My family and I moved to Bellingham from Ballard 18 months ago to find a heated debate around trains, coal and industrial development. I am astonished by the comments people of dissent make about this project. Lacking facts and sound thought, it seems to me that their goal is to just oppose everything. Having a husband who works in the marine industry down at Squalicum Harbor, I am confident this additional marine export terminal will improve our local economic situation. I believe this will breathe new life into our downtown marina and be a great investment to jump-start the waterfront redevelopment. It is time we stop just talking and start doing.
In line with “buying local,” I hope those residents in opposition to GPT start thinking about supporting local families and small businesses. It is hard to “buy local” when a big portion of our county residents are either unemployed or underemployed. It is common sense that private economic investments will improve our community and this opportunity is knocking on our front door. Coal exportation is already here and will continue with or without GPT. With an upgraded and modern industry here locally we will be generating new opportunities for the next generation and strengthening our local economy. Additionally they are using the land legally, exporting legal products and following environmental laws and practices. I do not see the issue behind this debate. My family and I support the Gateway Pacific Terminal, and I hope you will too. Let’s get back to work, Whatcom.

Desiree Riise

The Editor:

Without a doubt, the economic landscape of Bellingham and the rest of Whatcom County is in dire need of improvement. Let me be clear – that will not happen here unless private enterprises invest in our community. Even through increased taxation our government is not able to support employment for all. Having retired from a life in law enforcement, I understand what it is like to be in a profession where adequate funding is essential. Now apply this locally to our roads, parks, civil services and most importantly our schools. A strong education system is the backbone to the future of any strong and secure community. I believe this future could be ours with the approval of the Gateway Pacific Terminal (GPT).
I do not think the local groups, whom have taken an obstructionist position towards GPT realize that this project has the ability to improve our economy but also upgrade the process of dry bulk exports. Coal, grain, potash and other commodities will continue to be exported by rail through our area. Why not capitalize of it? The EIS, environmental laws and best practices policies will ensure what is proposed will not jeopardize our community. Come out and support GPT!

Marc Ganow

The Editor:

Having chosen Bellingham to spend my retirement; I have kept myself busy by enjoying the outdoors, enrolling in classes at the university and staying active in the community with the medical reserve corps. Although I come from a struggling local economy similar to the one here in Whatcom County, I definitely believe the toxic political atmosphere here in Bellingham does not reflect the pro-business/family/community sentiment needed to improve the social and economic status of our county.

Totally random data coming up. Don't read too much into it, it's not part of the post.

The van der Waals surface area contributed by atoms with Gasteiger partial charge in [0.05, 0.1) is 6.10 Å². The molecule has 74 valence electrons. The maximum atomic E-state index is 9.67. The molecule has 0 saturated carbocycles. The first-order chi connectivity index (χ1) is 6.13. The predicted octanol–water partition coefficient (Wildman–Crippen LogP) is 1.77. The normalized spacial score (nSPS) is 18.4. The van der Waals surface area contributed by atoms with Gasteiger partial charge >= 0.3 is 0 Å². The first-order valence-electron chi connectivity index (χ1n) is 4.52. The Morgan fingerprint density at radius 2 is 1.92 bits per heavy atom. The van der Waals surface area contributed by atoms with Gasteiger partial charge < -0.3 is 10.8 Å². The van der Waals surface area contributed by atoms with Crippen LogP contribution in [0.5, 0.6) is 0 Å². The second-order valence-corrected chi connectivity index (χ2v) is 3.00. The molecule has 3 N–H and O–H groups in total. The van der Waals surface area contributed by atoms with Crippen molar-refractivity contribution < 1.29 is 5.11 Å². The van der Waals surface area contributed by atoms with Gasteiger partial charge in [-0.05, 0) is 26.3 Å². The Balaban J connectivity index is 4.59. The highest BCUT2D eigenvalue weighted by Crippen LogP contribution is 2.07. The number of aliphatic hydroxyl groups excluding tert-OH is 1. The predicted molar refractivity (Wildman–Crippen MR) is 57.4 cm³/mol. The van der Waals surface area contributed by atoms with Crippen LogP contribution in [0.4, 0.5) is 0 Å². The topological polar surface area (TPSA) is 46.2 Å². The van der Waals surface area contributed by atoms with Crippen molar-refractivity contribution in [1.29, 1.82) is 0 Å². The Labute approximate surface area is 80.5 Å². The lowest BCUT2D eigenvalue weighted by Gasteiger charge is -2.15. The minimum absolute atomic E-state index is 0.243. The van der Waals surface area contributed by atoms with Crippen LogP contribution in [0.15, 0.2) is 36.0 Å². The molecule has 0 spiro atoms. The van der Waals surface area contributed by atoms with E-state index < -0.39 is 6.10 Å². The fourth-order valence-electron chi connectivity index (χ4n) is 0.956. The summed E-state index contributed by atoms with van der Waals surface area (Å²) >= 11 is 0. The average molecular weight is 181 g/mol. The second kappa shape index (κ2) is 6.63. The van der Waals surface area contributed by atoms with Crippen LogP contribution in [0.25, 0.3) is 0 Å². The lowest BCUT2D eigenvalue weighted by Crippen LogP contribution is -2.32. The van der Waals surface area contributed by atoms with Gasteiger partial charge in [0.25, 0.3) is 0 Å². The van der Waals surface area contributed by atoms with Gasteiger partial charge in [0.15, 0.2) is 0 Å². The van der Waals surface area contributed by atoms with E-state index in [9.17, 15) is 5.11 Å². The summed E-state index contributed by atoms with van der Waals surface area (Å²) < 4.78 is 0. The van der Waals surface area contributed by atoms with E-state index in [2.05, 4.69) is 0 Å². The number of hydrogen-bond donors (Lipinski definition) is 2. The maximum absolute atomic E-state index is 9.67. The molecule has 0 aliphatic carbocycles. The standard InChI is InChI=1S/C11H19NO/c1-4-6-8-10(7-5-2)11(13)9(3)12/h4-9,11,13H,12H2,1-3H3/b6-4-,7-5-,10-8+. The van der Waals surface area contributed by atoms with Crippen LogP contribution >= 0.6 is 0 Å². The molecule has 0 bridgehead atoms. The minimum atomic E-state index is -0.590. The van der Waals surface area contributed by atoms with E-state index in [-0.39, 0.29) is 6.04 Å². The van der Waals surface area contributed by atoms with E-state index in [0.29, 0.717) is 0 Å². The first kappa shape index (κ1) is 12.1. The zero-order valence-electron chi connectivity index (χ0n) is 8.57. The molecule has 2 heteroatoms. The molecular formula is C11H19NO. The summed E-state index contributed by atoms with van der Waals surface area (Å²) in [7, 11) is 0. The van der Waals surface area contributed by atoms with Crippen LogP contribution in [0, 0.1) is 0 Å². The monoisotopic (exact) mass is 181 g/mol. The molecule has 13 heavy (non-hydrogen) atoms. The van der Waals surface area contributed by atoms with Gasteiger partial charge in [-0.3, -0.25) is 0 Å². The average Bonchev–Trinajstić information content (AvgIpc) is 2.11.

This mentality of continuously subsidizing city services, especially the non-line budget items, off the back of taxpayers is the wrong approach to resolving our cities’ and county’s financial issues. Private investment and industry are the missing pieces to the puzzle; and I believe SSA Marine and the Gateway Pacific Terminal are those pieces. Family wage jobs and a huge source of tax revenue coupled with the best environmental securities and practices is something I fully support.
For these reasons, I am appalled by the Whatcom Docs and their egregious stance towards GPT. It is beyond logic to apply their approach. Bellingham has had coal trains and mines since the late 1800s and at times much heavier rail traffic. Their authority should be called into question. Whether a true believer or a careless endorser; the irresponsible nature of the letter highlights the toxicity exuding from the local Sierra Club funded activists. I choose to support not obstruct!

Allen Brown

The Editor:

Bellingham and Whatcom County are at a crossroads between prosperity and continued economic stagnation. Local activists whom spout anti–development, anti–growth and anti–industry rhetoric only hinder the process of progress and lessen the opportunities for future generations of local families to become successful. This has to stop! The next generation of our community will need jobs, and without projects like the Gateway Pacific Terminal (GPT), I fear we are in for a bleak future. For the next generation to survive and to remain part of our community then growth must happen.
I believe it is foolish to think that by preventing this terminal the use of coal globally will end or that it will have any effect on the amount exported and consumed. These commodities come through now and will continue to do so at whatever rate the world market demands. These Sierra Club funded anti–groups continue to sling mud and illicit fear but provide no facts; just conjectures and bias studies. Logically, by building this terminal, the process of exportation will have less of an impact environmentally; modern facility, stricter regulations, and better environmental practices. I believe GPT and the almost billion dollars’ worth of private investment will be a great addition to our community.

David Feldberg

Letters Policy

The Northern Light welcomes letters to the editor; however, the opinions expressed are not those of the editor. Letters must include name, address and daytime telephone number for verification. Letters must not exceed 350 words and may be edited or rejected for reasons of legality, length and good taste. Thank you letters are limited to five individuals or groups. A fresh viewpoint on matters of general interest to local readers will increase the likelihood of publication. Writers should avoid personal invective. Unsigned letters will not be accepted for publication. Requests for withholding names will be considered on an individual basis. Only one letter per month from an individual correspondent will be published.